Researchers Develop Inhalable Drug to Reduce Post Labor Complications

Researchers in Melbourne are developing a new inhalable drug that could help save the lives of 150,000 women’s lives each year. Created as an alternative to an injection, the drug could help women avoid the risk of pregnancy complications post labor.

All new moms receive an Oxytocin injection after delivering a baby to avoid dangerous complications arising due to pregnancy. But many women in developing countries cannot get this vital injection as they do not have access to proper medical care, may get counterfeit versions or may not store the drug properly as it needs refrigeration.

To help these women Monash Institute of Pharmaceutical Sciences (MIPS) in Australia is developing an inhalable version of the same drug. The institute received a grant of $964,000 for the project.

Speaking to Herald Sun about the drug Dr Michelle McIntosh said,

 “Oxytocin is used in the active management of the third stage of labor after the baby is born and before the placenta is delivered. The World Health Organization recommends that every single woman is given an injection to help with uterine muscle contraction and to prevent excessive bleeding.”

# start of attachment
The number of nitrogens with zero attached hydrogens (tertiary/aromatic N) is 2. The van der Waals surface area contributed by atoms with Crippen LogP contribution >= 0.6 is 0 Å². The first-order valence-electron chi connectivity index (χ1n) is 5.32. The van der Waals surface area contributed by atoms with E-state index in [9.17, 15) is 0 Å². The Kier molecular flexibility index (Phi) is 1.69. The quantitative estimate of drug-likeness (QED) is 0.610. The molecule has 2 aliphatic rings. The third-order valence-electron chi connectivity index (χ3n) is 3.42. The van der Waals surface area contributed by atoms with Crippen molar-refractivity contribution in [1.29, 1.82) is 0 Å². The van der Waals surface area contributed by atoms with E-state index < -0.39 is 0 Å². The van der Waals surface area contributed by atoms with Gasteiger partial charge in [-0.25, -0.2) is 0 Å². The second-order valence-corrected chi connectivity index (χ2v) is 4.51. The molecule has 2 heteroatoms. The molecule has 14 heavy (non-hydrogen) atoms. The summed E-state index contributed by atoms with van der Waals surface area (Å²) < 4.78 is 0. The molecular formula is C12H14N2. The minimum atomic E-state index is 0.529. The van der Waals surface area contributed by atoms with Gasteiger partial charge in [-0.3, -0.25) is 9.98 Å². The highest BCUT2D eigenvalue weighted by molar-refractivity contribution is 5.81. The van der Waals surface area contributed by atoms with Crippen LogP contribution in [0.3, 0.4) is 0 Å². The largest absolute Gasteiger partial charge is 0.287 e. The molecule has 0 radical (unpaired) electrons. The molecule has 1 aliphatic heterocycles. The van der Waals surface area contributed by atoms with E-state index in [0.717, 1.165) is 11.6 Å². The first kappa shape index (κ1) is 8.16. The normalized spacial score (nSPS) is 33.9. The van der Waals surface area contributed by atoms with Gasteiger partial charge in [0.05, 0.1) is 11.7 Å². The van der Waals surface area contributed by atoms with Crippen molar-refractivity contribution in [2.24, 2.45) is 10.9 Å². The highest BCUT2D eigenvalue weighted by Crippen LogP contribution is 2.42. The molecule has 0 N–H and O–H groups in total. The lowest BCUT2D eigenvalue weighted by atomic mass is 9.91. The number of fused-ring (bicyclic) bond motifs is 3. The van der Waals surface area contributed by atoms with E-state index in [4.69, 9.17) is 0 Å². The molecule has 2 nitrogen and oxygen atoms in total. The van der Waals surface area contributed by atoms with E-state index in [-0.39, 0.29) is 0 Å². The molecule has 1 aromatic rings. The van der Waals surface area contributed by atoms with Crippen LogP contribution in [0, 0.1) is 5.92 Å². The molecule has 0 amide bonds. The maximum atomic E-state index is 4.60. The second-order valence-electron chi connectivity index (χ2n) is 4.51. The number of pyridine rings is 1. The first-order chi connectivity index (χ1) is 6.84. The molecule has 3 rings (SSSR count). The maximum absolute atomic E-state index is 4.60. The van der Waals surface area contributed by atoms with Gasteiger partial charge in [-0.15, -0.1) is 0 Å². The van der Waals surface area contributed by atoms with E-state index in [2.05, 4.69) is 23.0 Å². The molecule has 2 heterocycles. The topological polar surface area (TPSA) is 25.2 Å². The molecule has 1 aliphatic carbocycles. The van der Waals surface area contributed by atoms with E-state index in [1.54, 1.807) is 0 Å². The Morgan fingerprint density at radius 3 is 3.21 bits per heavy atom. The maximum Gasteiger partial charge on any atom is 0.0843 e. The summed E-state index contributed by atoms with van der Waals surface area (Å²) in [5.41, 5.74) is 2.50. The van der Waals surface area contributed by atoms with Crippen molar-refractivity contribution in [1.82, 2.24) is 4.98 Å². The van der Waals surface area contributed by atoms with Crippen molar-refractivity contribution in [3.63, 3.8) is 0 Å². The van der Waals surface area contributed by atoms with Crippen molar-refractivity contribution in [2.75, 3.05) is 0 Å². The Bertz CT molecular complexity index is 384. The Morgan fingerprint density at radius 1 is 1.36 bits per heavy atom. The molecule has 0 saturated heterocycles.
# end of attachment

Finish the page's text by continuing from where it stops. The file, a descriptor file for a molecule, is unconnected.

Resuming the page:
Experts believe that a woman dies of postpartum hemorrhaging every three minutes. Worldwide 150,000 women die annually due to post labor complications. The drug in its inhalable form will thus ensure that more moms get access to it without storage problems. It can be used in a nasal spray form or an inhaler, similar to an asthma puffer.

Dr McIntosh says that the drug is being developed for women of developing nations but it can be easily used by women living in remote parts of Australia and midwives assisting women with home births.

The doctors are now testing the shelf life of the product and will begin clinical trials on moms by next year.



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Atula is a writer, traveler and a nature-lover. She is also mom to a boy who seems to have inherited all her creative genes. When Atula is not busy making up stories with her son, she writes for numerous magazines, websites and blogs. She is also working on her site on endangered species called

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